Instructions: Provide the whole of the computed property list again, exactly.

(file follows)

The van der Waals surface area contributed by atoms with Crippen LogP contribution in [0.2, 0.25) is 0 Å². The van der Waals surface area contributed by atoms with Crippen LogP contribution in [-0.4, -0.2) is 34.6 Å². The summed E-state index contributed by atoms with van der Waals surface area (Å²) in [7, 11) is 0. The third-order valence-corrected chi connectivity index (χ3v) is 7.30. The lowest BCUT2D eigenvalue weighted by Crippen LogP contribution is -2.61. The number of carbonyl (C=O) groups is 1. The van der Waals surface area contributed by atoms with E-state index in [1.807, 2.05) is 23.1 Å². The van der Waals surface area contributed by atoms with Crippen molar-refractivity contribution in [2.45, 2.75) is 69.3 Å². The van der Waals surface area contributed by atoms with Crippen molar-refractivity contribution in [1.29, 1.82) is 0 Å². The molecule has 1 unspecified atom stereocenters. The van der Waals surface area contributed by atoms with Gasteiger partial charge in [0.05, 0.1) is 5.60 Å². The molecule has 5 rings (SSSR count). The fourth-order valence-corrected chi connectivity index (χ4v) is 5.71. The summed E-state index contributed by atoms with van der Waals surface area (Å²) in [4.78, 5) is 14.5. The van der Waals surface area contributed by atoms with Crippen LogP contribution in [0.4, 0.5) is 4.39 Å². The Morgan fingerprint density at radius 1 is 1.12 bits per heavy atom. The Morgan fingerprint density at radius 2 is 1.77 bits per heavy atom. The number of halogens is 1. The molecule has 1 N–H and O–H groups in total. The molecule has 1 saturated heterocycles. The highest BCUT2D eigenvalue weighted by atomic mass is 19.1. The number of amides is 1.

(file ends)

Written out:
The van der Waals surface area contributed by atoms with Crippen LogP contribution in [0.2, 0.25) is 0 Å². The van der Waals surface area contributed by atoms with Crippen LogP contribution in [-0.4, -0.2) is 34.6 Å². The summed E-state index contributed by atoms with van der Waals surface area (Å²) in [7, 11) is 0. The third-order valence-corrected chi connectivity index (χ3v) is 7.30. The lowest BCUT2D eigenvalue weighted by Crippen LogP contribution is -2.61. The number of carbonyl (C=O) groups is 1. The van der Waals surface area contributed by atoms with E-state index in [1.807, 2.05) is 23.1 Å². The van der Waals surface area contributed by atoms with Crippen molar-refractivity contribution in [2.45, 2.75) is 69.3 Å². The van der Waals surface area contributed by atoms with Crippen molar-refractivity contribution in [1.29, 1.82) is 0 Å². The molecule has 1 unspecified atom stereocenters. The van der Waals surface area contributed by atoms with Gasteiger partial charge in [0.05, 0.1) is 5.60 Å². The molecule has 5 rings (SSSR count). The fourth-order valence-corrected chi connectivity index (χ4v) is 5.71. The summed E-state index contributed by atoms with van der Waals surface area (Å²) in [4.78, 5) is 14.5. The van der Waals surface area contributed by atoms with Crippen LogP contribution in [0.4, 0.5) is 4.39 Å². The Morgan fingerprint density at radius 1 is 1.12 bits per heavy atom. The Morgan fingerprint density at radius 2 is 1.77 bits per heavy atom. The number of halogens is 1. The molecule has 1 N–H and O–H groups in total. The molecule has 1 saturated heterocycles. The highest BCUT2D eigenvalue weighted by atomic mass is 19.1. The number of amides is 1.